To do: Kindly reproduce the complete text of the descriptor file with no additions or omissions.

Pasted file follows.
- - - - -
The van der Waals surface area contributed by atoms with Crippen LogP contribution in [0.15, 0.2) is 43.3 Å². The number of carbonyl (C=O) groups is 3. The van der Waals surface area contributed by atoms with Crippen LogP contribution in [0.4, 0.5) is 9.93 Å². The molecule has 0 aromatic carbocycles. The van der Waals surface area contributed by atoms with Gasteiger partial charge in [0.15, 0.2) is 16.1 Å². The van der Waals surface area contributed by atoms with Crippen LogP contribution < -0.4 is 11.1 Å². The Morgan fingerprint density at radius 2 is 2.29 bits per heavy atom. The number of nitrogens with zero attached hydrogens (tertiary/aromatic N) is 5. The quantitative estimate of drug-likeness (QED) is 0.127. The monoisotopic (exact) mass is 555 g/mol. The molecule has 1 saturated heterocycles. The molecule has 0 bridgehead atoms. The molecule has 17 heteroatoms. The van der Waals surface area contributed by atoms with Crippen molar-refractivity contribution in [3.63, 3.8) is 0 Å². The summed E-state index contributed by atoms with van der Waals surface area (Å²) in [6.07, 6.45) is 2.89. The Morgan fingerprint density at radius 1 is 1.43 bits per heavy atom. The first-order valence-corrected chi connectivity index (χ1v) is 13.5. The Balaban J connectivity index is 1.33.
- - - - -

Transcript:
The van der Waals surface area contributed by atoms with Crippen LogP contribution in [0.15, 0.2) is 43.3 Å². The number of carbonyl (C=O) groups is 3. The van der Waals surface area contributed by atoms with Crippen LogP contribution in [0.4, 0.5) is 9.93 Å². The molecule has 0 aromatic carbocycles. The van der Waals surface area contributed by atoms with Gasteiger partial charge in [0.15, 0.2) is 16.1 Å². The van der Waals surface area contributed by atoms with Crippen LogP contribution < -0.4 is 11.1 Å². The Morgan fingerprint density at radius 2 is 2.29 bits per heavy atom. The number of nitrogens with zero attached hydrogens (tertiary/aromatic N) is 5. The quantitative estimate of drug-likeness (QED) is 0.127. The monoisotopic (exact) mass is 555 g/mol. The molecule has 1 saturated heterocycles. The molecule has 0 bridgehead atoms. The molecule has 17 heteroatoms. The van der Waals surface area contributed by atoms with Crippen molar-refractivity contribution in [3.63, 3.8) is 0 Å². The summed E-state index contributed by atoms with van der Waals surface area (Å²) in [6.07, 6.45) is 2.89. The Morgan fingerprint density at radius 1 is 1.43 bits per heavy atom. The first-order valence-corrected chi connectivity index (χ1v) is 13.5. The Balaban J connectivity index is 1.33.